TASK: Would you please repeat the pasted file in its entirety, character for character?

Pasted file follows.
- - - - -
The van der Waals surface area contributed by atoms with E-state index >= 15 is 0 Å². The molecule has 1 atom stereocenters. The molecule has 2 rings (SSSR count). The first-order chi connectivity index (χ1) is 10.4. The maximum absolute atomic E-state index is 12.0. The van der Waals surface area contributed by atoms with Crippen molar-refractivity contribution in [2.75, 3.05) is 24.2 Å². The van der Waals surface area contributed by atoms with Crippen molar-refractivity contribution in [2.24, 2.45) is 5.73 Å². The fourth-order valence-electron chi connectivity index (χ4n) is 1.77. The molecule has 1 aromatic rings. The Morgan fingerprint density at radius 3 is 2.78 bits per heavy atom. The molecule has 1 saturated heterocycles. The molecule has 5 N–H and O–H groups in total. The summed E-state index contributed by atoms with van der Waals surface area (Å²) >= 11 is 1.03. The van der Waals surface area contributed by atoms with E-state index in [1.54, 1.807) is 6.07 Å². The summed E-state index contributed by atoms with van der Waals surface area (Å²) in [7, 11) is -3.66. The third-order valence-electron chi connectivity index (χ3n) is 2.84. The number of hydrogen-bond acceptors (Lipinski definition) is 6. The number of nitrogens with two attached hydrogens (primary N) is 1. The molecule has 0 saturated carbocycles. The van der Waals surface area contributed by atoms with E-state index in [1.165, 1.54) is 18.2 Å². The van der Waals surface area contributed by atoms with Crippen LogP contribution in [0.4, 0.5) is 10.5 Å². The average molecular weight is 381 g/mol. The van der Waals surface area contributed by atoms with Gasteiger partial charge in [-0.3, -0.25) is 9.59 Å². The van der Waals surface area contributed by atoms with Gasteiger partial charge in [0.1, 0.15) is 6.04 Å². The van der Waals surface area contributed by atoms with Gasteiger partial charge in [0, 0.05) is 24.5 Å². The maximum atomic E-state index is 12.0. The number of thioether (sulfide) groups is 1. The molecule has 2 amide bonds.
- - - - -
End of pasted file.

The van der Waals surface area contributed by atoms with E-state index >= 15 is 0 Å². The molecule has 1 atom stereocenters. The molecule has 2 rings (SSSR count). The first-order chi connectivity index (χ1) is 10.4. The maximum absolute atomic E-state index is 12.0. The van der Waals surface area contributed by atoms with Crippen molar-refractivity contribution in [2.75, 3.05) is 24.2 Å². The van der Waals surface area contributed by atoms with Crippen molar-refractivity contribution in [2.24, 2.45) is 5.73 Å². The fourth-order valence-electron chi connectivity index (χ4n) is 1.77. The molecule has 1 aromatic rings. The Morgan fingerprint density at radius 3 is 2.78 bits per heavy atom. The molecule has 1 saturated heterocycles. The molecule has 5 N–H and O–H groups in total. The summed E-state index contributed by atoms with van der Waals surface area (Å²) >= 11 is 1.03. The van der Waals surface area contributed by atoms with E-state index in [1.54, 1.807) is 6.07 Å². The summed E-state index contributed by atoms with van der Waals surface area (Å²) in [7, 11) is -3.66. The third-order valence-electron chi connectivity index (χ3n) is 2.84. The number of hydrogen-bond acceptors (Lipinski definition) is 6. The number of nitrogens with two attached hydrogens (primary N) is 1. The molecule has 0 saturated carbocycles. The van der Waals surface area contributed by atoms with E-state index in [1.165, 1.54) is 18.2 Å². The van der Waals surface area contributed by atoms with Crippen LogP contribution in [0.4, 0.5) is 10.5 Å². The average molecular weight is 381 g/mol. The van der Waals surface area contributed by atoms with Gasteiger partial charge in [-0.3, -0.25) is 9.59 Å². The van der Waals surface area contributed by atoms with Gasteiger partial charge in [0.1, 0.15) is 6.04 Å². The van der Waals surface area contributed by atoms with Gasteiger partial charge in [0, 0.05) is 24.5 Å². The maximum atomic E-state index is 12.0. The number of thioether (sulfide) groups is 1. The molecule has 2 amide bonds.